9. September's Signature Feature is The Art of Being Gay by Cole Matthews. This story came about because Cole was wondering what it was like for middle-aged guys struggling with these questions. He wanted the story to be organic, fresh, and not planned, so he posted each chapter as it was written, using the feedback from readers to influence each chapter. Length: 83,473 Description: Chad was outed, his life in shambles. His son, Justin, was his only lifeline to happiness. Roy had enough. His attempts to find love and happiness had failed. He decided to simply live without trying to find a companion in life. Together, they begin to learn what it really means to be gay. Reviews: Flamingo136 says... I've often wondered....just why is it so important to anyone as to what anyone's sexuality has to do with them as a person. Frankly, most people spend very little time having sex...sure we all think about it during our day but really it is not the only thing that defines us...gay or straight or anything in the middle. It makes me upset that a grown man, Chad, felt that he had to leave his home, family and friends in order to find himself. Shame on those who make it intolerable for Chad, making him feel that he must leave everything in order to find himself and happiness. Ok, I'm off my soapbox now....LOL...eagerly awaiting the next chapter and hoping that we get to ultimately see the butterfly emerge from his cocoon....Great beginning............Mike LadyDe says... And THAT's why I love cats!!!!! They bring people together. But Carlos said it best "a little lost pussy" Hilarious. Once again you put us on a rollercoaster, with no warning, and let us fly, with awkwardness, angsty nightmares, lost kitty and then yum yum!! Wonderful ending. Tyrell is an excellent friend who really knows his Roy Toy! Excellent chapter. Can't wait for the next chapter. Thanks, Cole Headstall says... Roy intrigues me like anyone does who is oblivious to themselves, yet understands what everyone else wants or needs. Sometimes we really are the last ones to know. Kendra's little talk with Roy was illuminating to both him and me. I love getting to know and understand a character as they interact with others...and I really enjoyed what and how you showed us about Roy through Kendra. Maybe I was wrong about the uplifting part...Chad's breakdown at work shows at the least that he is feeling guilt and the pain of separation from his son. His path appears lonely right now...like a broken toy. Remember to check back on Wednesday to see what excerpt Cole Matthews chose to share with readers! Want to show your support and enjoyment of Cole's story? Download the banner above for your site signature!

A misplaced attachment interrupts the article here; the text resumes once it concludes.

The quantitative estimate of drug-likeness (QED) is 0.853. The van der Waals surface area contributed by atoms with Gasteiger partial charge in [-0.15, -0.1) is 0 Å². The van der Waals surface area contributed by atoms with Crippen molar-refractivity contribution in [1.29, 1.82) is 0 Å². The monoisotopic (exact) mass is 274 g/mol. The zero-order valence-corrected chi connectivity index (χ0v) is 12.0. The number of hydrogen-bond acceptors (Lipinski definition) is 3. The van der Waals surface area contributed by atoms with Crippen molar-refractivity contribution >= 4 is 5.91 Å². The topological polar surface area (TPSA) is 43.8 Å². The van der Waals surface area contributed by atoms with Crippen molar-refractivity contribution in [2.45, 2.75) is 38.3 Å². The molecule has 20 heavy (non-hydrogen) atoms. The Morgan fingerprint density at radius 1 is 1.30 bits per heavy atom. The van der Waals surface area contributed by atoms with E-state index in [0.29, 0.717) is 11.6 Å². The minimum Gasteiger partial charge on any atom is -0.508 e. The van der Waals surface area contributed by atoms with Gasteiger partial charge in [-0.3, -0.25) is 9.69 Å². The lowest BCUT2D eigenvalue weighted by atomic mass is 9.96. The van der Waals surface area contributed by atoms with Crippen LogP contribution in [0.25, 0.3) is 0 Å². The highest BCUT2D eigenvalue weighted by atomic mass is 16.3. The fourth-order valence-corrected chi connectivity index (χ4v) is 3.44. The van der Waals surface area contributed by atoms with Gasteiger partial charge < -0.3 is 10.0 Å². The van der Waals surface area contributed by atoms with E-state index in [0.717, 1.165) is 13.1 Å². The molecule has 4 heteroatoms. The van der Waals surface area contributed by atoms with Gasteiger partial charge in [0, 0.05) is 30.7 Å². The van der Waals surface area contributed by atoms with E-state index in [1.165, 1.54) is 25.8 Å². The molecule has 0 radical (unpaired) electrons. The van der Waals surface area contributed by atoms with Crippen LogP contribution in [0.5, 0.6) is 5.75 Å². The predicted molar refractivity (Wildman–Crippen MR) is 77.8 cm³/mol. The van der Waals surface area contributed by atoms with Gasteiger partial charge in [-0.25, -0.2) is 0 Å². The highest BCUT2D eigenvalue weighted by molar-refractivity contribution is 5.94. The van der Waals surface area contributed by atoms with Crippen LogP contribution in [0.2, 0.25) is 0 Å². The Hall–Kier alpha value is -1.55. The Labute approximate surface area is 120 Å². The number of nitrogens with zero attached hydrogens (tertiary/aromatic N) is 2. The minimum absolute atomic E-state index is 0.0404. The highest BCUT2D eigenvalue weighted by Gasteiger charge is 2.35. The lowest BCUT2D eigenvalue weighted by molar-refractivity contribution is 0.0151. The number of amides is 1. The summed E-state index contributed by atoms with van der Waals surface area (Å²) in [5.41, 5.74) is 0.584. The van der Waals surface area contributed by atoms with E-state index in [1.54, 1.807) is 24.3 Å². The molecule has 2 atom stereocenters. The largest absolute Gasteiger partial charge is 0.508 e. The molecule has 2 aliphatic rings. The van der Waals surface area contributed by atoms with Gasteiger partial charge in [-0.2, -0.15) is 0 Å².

10. Renee Stevens

    Ask An Author #40